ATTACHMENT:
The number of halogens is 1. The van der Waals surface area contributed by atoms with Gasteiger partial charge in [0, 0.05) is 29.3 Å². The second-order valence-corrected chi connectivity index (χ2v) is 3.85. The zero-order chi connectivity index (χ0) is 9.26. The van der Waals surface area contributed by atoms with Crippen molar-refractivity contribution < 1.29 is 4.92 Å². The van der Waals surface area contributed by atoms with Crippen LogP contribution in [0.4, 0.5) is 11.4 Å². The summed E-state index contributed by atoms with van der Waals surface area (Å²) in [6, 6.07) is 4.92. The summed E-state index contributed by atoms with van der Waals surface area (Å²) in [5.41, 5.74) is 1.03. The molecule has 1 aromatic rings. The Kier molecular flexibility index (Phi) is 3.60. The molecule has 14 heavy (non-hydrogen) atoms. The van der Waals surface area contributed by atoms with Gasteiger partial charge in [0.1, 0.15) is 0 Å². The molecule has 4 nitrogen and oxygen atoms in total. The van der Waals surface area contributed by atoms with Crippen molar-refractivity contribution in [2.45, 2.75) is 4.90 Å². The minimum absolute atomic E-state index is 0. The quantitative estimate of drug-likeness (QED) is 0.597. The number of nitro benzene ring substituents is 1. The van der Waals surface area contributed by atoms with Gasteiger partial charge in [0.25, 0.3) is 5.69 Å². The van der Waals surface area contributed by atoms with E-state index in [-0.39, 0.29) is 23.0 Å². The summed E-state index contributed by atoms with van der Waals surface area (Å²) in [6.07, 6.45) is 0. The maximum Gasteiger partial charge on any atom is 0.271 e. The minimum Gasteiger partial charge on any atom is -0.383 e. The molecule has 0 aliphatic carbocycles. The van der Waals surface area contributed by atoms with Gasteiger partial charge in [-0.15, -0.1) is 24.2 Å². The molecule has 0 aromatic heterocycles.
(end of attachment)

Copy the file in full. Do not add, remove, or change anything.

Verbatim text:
The number of halogens is 1. The van der Waals surface area contributed by atoms with Gasteiger partial charge in [0, 0.05) is 29.3 Å². The second-order valence-corrected chi connectivity index (χ2v) is 3.85. The zero-order chi connectivity index (χ0) is 9.26. The van der Waals surface area contributed by atoms with Crippen molar-refractivity contribution < 1.29 is 4.92 Å². The van der Waals surface area contributed by atoms with Crippen LogP contribution in [0.4, 0.5) is 11.4 Å². The summed E-state index contributed by atoms with van der Waals surface area (Å²) in [6, 6.07) is 4.92. The summed E-state index contributed by atoms with van der Waals surface area (Å²) in [5.41, 5.74) is 1.03. The molecule has 1 aromatic rings. The Kier molecular flexibility index (Phi) is 3.60. The molecule has 14 heavy (non-hydrogen) atoms. The van der Waals surface area contributed by atoms with Gasteiger partial charge in [0.1, 0.15) is 0 Å². The molecule has 4 nitrogen and oxygen atoms in total. The van der Waals surface area contributed by atoms with Crippen molar-refractivity contribution in [2.45, 2.75) is 4.90 Å². The minimum absolute atomic E-state index is 0. The quantitative estimate of drug-likeness (QED) is 0.597. The number of nitro benzene ring substituents is 1. The van der Waals surface area contributed by atoms with Gasteiger partial charge in [0.25, 0.3) is 5.69 Å². The van der Waals surface area contributed by atoms with E-state index in [-0.39, 0.29) is 23.0 Å². The summed E-state index contributed by atoms with van der Waals surface area (Å²) in [6.07, 6.45) is 0. The maximum Gasteiger partial charge on any atom is 0.271 e. The minimum Gasteiger partial charge on any atom is -0.383 e. The molecule has 0 aliphatic carbocycles. The van der Waals surface area contributed by atoms with Gasteiger partial charge in [-0.15, -0.1) is 24.2 Å². The molecule has 0 aromatic heterocycles.